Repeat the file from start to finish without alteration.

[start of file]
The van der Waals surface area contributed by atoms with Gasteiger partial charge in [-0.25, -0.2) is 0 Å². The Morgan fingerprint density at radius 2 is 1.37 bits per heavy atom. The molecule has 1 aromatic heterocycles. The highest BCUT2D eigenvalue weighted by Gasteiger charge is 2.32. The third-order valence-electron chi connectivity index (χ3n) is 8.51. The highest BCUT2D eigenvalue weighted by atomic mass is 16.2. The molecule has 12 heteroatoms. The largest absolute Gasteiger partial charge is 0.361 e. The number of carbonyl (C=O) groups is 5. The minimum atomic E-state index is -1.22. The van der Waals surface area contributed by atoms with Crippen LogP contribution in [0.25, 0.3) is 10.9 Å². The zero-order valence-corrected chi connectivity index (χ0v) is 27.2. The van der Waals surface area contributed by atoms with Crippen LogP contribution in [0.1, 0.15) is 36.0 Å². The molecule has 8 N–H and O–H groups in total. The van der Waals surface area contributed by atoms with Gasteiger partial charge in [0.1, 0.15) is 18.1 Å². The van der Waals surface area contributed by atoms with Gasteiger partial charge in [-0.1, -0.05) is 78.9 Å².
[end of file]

The van der Waals surface area contributed by atoms with Gasteiger partial charge in [-0.25, -0.2) is 0 Å². The Morgan fingerprint density at radius 2 is 1.37 bits per heavy atom. The molecule has 1 aromatic heterocycles. The highest BCUT2D eigenvalue weighted by Gasteiger charge is 2.32. The third-order valence-electron chi connectivity index (χ3n) is 8.51. The highest BCUT2D eigenvalue weighted by atomic mass is 16.2. The molecule has 12 heteroatoms. The largest absolute Gasteiger partial charge is 0.361 e. The number of carbonyl (C=O) groups is 5. The minimum atomic E-state index is -1.22. The van der Waals surface area contributed by atoms with Crippen LogP contribution in [0.25, 0.3) is 10.9 Å². The zero-order valence-corrected chi connectivity index (χ0v) is 27.2. The van der Waals surface area contributed by atoms with Crippen LogP contribution in [0.1, 0.15) is 36.0 Å². The molecule has 8 N–H and O–H groups in total. The van der Waals surface area contributed by atoms with Gasteiger partial charge in [0.1, 0.15) is 18.1 Å². The van der Waals surface area contributed by atoms with Gasteiger partial charge in [-0.1, -0.05) is 78.9 Å².